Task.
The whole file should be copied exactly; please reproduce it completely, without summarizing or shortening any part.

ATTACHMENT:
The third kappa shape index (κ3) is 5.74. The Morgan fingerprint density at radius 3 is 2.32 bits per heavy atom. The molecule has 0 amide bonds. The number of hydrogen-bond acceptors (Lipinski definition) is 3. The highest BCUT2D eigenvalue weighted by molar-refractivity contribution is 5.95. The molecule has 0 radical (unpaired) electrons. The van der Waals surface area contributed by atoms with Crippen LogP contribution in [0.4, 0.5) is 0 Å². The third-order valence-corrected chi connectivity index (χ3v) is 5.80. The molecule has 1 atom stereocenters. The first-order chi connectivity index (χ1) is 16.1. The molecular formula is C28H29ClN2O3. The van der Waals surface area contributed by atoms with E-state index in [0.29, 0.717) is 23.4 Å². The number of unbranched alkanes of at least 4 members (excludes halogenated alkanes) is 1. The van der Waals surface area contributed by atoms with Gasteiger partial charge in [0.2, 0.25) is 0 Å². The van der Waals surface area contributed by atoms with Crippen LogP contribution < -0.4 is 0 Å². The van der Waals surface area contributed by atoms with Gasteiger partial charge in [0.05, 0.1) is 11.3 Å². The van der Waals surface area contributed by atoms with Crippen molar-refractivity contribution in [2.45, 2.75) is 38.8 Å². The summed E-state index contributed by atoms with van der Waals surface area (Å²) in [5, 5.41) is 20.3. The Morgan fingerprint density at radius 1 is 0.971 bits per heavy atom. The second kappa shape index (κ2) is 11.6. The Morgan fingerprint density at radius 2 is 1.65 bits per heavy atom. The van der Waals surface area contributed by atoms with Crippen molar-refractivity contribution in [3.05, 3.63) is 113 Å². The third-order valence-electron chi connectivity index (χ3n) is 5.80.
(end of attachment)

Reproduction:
The third kappa shape index (κ3) is 5.74. The Morgan fingerprint density at radius 3 is 2.32 bits per heavy atom. The molecule has 0 amide bonds. The number of hydrogen-bond acceptors (Lipinski definition) is 3. The highest BCUT2D eigenvalue weighted by molar-refractivity contribution is 5.95. The molecule has 0 radical (unpaired) electrons. The van der Waals surface area contributed by atoms with Crippen LogP contribution in [0.4, 0.5) is 0 Å². The third-order valence-corrected chi connectivity index (χ3v) is 5.80. The molecule has 1 atom stereocenters. The first-order chi connectivity index (χ1) is 16.1. The molecular formula is C28H29ClN2O3. The van der Waals surface area contributed by atoms with E-state index in [0.29, 0.717) is 23.4 Å². The number of unbranched alkanes of at least 4 members (excludes halogenated alkanes) is 1. The van der Waals surface area contributed by atoms with Gasteiger partial charge in [0.2, 0.25) is 0 Å². The van der Waals surface area contributed by atoms with Crippen LogP contribution < -0.4 is 0 Å². The van der Waals surface area contributed by atoms with Gasteiger partial charge in [0.05, 0.1) is 11.3 Å². The van der Waals surface area contributed by atoms with Crippen molar-refractivity contribution in [2.45, 2.75) is 38.8 Å². The summed E-state index contributed by atoms with van der Waals surface area (Å²) in [5, 5.41) is 20.3. The Morgan fingerprint density at radius 1 is 0.971 bits per heavy atom. The second kappa shape index (κ2) is 11.6. The Morgan fingerprint density at radius 2 is 1.65 bits per heavy atom. The van der Waals surface area contributed by atoms with Crippen molar-refractivity contribution in [3.05, 3.63) is 113 Å². The third-order valence-electron chi connectivity index (χ3n) is 5.80.